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Level of competition
In comparison to developed nations, China is not saturated marketed. Existing markets do not offer the quality and service advantages that advanced nations offer. Latent markets also exist in certain parts of the country. Vast areas remain unexploited, and foreign investors who understand China’s incipient demands will likely meet their needs. The country has no national market, and its retail sector is still dominated by many small stalls and street vendors.
Competition from big-box sellers is not as intensive as it is in rich nations. Furthermore, firms compete based on price rather than product features. Most Chinese citizens are still poor hence their purchasing decisions will be determined by the most cost-effective item available (Tingchi et al. 362). However, an increase in affluent citizens is causing an appreciation of foreign-made commodities, especially in urban areas.
Psycho, cultural, geographical closeness
Chinese consumers are not very different from UAE consumers. Most of them are conservatives who care about saving face. Additionally, they will not tell market researchers the truth about their products, so foreigners need to observe their behavior to understand it (YeSheng and Yan 50). The country is not too far from the UAE, as such, investors will not need to spend a lot of resources when transporting commodities to China. On the flip side, the Chinese are proud of their language and use it both formally and informally. A business person from the UAE would need to learn the language or rely on a translator’s goodwill.
Potential of future demand
In the future, the market potential in the country will likely keep growing. As the US and other western counterparts try to recover from the global economic crisis, many of them will minimize expenditure. Conversely, the Chinese government may encourage greater expenditure following an increase in export revenue streams. It will make the market quite lucrative to foreign investors. Numerous affluent Chinese buyers are also developing a taste for high-end products. These individuals trust foreign-made products as they are perceived to have a higher quality. Such consumer segments will likely grow (Walters & Samiee 101). Furthermore, infrastructural support may support future foreign investment greatly.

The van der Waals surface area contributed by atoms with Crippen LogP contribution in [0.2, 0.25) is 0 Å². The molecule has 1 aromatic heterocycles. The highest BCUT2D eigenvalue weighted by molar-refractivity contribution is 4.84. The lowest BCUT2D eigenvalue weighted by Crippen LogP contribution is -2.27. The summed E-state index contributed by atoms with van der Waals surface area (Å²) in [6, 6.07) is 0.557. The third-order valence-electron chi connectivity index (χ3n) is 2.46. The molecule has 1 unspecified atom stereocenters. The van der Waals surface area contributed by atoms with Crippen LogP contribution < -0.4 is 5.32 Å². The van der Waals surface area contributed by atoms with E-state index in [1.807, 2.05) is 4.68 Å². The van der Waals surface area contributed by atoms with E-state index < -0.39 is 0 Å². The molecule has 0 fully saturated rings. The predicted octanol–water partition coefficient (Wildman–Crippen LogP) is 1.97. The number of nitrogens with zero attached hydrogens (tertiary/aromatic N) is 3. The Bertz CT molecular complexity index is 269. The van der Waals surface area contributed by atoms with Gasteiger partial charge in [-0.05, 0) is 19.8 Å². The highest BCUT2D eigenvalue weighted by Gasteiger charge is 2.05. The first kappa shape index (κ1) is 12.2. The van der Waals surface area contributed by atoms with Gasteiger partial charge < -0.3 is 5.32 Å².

Projections for the future growth of the Chinese market seem promising, but plenty of obstacles still exist for foreigners doing business in this nation. Acquisitions and buyouts are rarely done transparently (Delloite 3). The government controls managerial requirements, and most policies are designed to protect local businessmen over foreign players. Political, social, and economic environments may sometimes disenfranchise foreign investors.
First, the judiciary system tends to favor locals; additional requirements for starting foreign-owned businesses are quite complicated. Counterfeits are common and prevalent in almost all industries in the country. Furthermore, cases of bribery, extortion, and smuggling have pervaded various sectors of trade in this nation. High tariff charges on imported commodities make them artificially high and uncompetitive.
Nonetheless, there is a large amount of capital to use for one’s business. It is easy to find the material and infrastructural support to make and sell products in China. The lack of a national market may make it difficult for foreign traders to do business there as they have to tailor product features to the segmented local market. In essence, a foreign investor should approach the Chinese market with caution. It holds a lot of promise only if the concerned trader studies the market effectively, tailors his products to their needs, and learns how to work with locals.
Delloite. China consumer report. 2009. Web.
Tingchi Liu, Matthew, Huang Yu-Ying & Jiang Minghua. “Relations among attractiveness of endorsers, match-up, and purchase intention in sport marketing in China.” Journal of Consumer Marketing 24.6 (2007): 358 – 365. Print.
Walters, Peter & Saeed Samiee. “Marketing Strategy in Emerging Markets: The Case of China.” Journal of International Marketing 1.1 (2003): 97-106. Print.
YeSheng, Shirley and Ma Yan. “China and the United States: Market Connections and Trade Relations.” International Journal of China Marketing 2.1 (2011):45-57. Print.